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I'm working on a Dogs vs. Cats Redux: Kernels Edition project from Kaggle and I'm new for this area. So far, I couldn't be able to improve my test rate over %50. I'm wondering what can i do to improve my test accuracy or is there something wrong about my code? By the way, below code is use tflearn library but i also tried with Tensorflow directly, still i can not go over %50.

from __future__ import division, print_function, absolute_import

import csv

from skimage import color, io
from scipy.misc import imresize
import numpy as np
from sklearn.model_selection import train_test_split
import os
from glob import glob
import tflearn
from tflearn.data_utils import shuffle, to_categorical
from tflearn.layers.core import input_data, dropout, fully_connected
from tflearn.layers.conv import conv_2d, max_pool_2d
from tflearn.layers.estimator import regression
from tflearn.data_preprocessing import ImagePreprocessing
from tflearn.data_augmentation import ImageAugmentation
from tflearn.metrics import Accuracy
###################################
### Import picture files
###################################

files_path = 'dataset/train'
cat_files_path = os.path.join(files_path, 'cat*.jpg')
dog_files_path = os.path.join(files_path, 'dog*.jpg')
test_files_path = os.path.join('dataset/test1', '*.jpg')

cat_files = sorted(glob(cat_files_path))
dog_files = sorted(glob(dog_files_path))
test_files = sorted(glob(test_files_path))

n_files = len(cat_files) + len(dog_files)
test_n = len(test_files)
print(test_n)
size_image = 64
allX = np.zeros((n_files, size_image, size_image,3), dtype='float64')
ally = np.zeros(n_files)
testX = np.zeros((test_n, size_image, size_image, 3), dtype='float64')
count = 0
for f in test_files:
    try:
        img = io.imread(f)
        new_img = imresize(img, (size_image,size_image,3))
        testX[count] = np.array(new_img)
        count += 1
    except:
        continue
count = 0
for f in cat_files:
    try:
        img = io.imread(f)
        new_img = imresize(img, (size_image,size_image,3))
        allX[count] = np.array(new_img)
        ally[count] = 0
        count += 1
    except:
        continue
for f in dog_files:
    try:
        img = io.imread(f)
        new_img = imresize(img, (size_image,size_image,3))
        allX[count] = np.array(new_img)
        ally[count] = 1
        count += 1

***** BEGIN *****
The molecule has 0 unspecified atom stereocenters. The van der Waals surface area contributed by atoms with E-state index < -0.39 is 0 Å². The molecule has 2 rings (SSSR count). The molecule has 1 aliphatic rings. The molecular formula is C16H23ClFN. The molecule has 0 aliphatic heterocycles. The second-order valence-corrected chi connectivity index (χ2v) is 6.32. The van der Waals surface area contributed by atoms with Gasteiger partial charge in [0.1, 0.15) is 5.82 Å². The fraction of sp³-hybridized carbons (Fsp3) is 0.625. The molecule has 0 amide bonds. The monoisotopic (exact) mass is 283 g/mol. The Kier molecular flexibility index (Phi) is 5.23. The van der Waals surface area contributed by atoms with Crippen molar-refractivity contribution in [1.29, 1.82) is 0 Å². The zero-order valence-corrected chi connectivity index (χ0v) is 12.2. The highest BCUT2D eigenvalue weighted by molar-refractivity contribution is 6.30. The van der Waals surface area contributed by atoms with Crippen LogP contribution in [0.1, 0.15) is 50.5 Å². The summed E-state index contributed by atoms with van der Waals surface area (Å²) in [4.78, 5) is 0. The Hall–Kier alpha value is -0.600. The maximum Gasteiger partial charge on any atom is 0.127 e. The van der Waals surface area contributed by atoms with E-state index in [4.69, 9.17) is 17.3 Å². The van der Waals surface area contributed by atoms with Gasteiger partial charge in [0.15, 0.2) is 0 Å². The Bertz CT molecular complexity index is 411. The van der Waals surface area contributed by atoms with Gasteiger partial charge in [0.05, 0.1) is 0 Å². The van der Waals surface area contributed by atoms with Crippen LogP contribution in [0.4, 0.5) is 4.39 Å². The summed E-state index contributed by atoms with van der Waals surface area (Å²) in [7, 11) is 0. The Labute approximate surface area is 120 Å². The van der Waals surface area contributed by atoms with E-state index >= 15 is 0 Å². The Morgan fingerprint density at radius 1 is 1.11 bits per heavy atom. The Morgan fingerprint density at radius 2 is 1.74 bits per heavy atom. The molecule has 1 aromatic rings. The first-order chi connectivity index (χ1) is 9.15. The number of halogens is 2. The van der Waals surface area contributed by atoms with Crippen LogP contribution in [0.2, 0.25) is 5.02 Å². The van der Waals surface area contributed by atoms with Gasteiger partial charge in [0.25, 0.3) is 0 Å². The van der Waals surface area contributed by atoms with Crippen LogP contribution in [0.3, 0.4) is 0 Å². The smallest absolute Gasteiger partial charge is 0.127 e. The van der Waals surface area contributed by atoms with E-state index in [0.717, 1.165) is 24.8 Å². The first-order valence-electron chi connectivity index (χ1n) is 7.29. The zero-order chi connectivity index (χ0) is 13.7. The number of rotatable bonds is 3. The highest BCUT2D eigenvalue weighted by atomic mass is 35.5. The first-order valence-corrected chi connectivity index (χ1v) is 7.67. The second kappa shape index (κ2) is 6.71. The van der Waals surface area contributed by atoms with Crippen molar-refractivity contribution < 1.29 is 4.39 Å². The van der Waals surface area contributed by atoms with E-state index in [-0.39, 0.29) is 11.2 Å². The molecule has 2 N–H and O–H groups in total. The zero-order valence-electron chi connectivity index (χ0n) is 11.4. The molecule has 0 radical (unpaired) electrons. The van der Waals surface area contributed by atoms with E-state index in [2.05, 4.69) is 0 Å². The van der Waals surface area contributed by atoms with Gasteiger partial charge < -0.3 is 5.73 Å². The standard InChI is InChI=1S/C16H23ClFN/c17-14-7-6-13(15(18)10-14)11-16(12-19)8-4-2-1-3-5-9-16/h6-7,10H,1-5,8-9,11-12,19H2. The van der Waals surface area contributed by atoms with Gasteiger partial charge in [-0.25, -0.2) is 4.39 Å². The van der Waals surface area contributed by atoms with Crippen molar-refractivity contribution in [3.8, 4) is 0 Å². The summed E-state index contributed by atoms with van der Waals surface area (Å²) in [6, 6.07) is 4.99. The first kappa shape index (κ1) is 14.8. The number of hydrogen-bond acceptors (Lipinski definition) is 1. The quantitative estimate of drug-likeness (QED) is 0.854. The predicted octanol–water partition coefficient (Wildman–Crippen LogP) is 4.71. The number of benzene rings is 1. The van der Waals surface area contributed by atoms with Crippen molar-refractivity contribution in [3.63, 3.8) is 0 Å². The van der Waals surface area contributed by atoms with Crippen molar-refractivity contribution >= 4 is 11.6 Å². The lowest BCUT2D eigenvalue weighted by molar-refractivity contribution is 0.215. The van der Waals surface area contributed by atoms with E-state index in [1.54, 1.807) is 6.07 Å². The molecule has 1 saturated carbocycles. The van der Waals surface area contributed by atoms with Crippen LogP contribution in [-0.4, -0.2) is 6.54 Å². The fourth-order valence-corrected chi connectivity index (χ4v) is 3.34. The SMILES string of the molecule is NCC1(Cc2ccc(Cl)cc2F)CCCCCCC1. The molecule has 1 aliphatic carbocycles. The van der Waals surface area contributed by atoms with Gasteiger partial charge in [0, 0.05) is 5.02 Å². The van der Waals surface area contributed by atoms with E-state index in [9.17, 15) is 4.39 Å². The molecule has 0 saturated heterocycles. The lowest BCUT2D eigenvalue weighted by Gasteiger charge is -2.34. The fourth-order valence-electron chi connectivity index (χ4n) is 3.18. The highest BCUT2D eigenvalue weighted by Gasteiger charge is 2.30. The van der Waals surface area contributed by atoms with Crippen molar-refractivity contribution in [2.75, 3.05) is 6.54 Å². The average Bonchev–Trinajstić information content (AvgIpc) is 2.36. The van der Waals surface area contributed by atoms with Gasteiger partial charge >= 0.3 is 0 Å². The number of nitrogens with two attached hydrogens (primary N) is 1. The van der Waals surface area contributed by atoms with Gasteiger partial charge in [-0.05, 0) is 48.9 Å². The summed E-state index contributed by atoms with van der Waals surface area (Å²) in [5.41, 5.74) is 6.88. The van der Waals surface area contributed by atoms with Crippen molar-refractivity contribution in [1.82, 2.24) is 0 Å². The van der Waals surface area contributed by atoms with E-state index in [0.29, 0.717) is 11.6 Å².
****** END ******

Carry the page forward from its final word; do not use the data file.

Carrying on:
except:
        continue

###################################
# Prepare train & test samples
###################################

# test-train split
X, X_test, Y, Y_test = train_test_split(allX,ally,test_size=0.1, random_state=42)

#encode the Ys
Y = to_categorical(Y,2)
Y_test = to_categorical(Y_test, 2)

###################################
# Image transformations
###################################

# normalisation of images
img_prep = ImagePreprocessing()
img_prep.add_featurewise_zero_center()
img_prep.add_featurewise_stdnorm()

# Create extra synthetic training data by flipping & rotating images
img_aug = ImageAugmentation()
img_aug.add_random_flip_leftright()
img_aug.add_random_rotation(max_angle=25.)

###################################
# Define network architecture
###################################

# Input is a 32x32 image with 3 color channels (red, green and blue)
network = input_data(shape=[None, 64, 64, 3],
                     data_preprocessing=img_prep,
                     data_augmentation=img_aug)

# 1: Convolution layer with 32 filters, each 3x3x3
conv_1 = conv_2d(network, 32, [3,3], activation='relu', name='conv_1')

# 2: Max pooling layer
network = max_pool_2d(conv_1, [3,3])

# 3: Convolution layer with 64 filters
conv_2 = conv_2d(network, 64, [3,3], activation='relu', name='conv_2')

# 2: Max pooling layer
network = max_pool_2d(conv_2, [3,3])

# 4: Convolution layer with 64 filters
conv_3 = conv_2d(network, 32, [3,3], activation='relu', name='conv_3')

# 5: Max pooling layer
network = max_pool_2d(conv_3, [3,3])

# 5: Convolution layer with 64 filters
conv_4 = conv_2d(network, 64, [3,3], activation='relu', name='conv_4')

# 6: Max pooling layer
network = max_pool_2d(conv_4, [3,3])

# 7: Convolution layer with 64 filters
conv_5 = conv_2d(network, 32, [3,3], activation='relu', name='conv_5')

# 8: Max pooling layer
network = max_pool_2d(conv_5, [3,3])

# 9: Convolution layer with 64 filters
conv_6 = conv_2d(network, 64, [3,3], activation='relu', name='conv_6')

# 10: Max pooling layer
network = max_pool_2d(conv_6, [3,3])

# 11: Fully-connected 512 node layer
network = fully_connected(network, 1024, activation='relu')

# 12: Dropout layer to combat overfitting
network = dropout(network, 0.8)

# 13: Fully-connected layer with two outputs
network = fully_connected(network, 2, activation='softmax')

# Configure how the network will be trained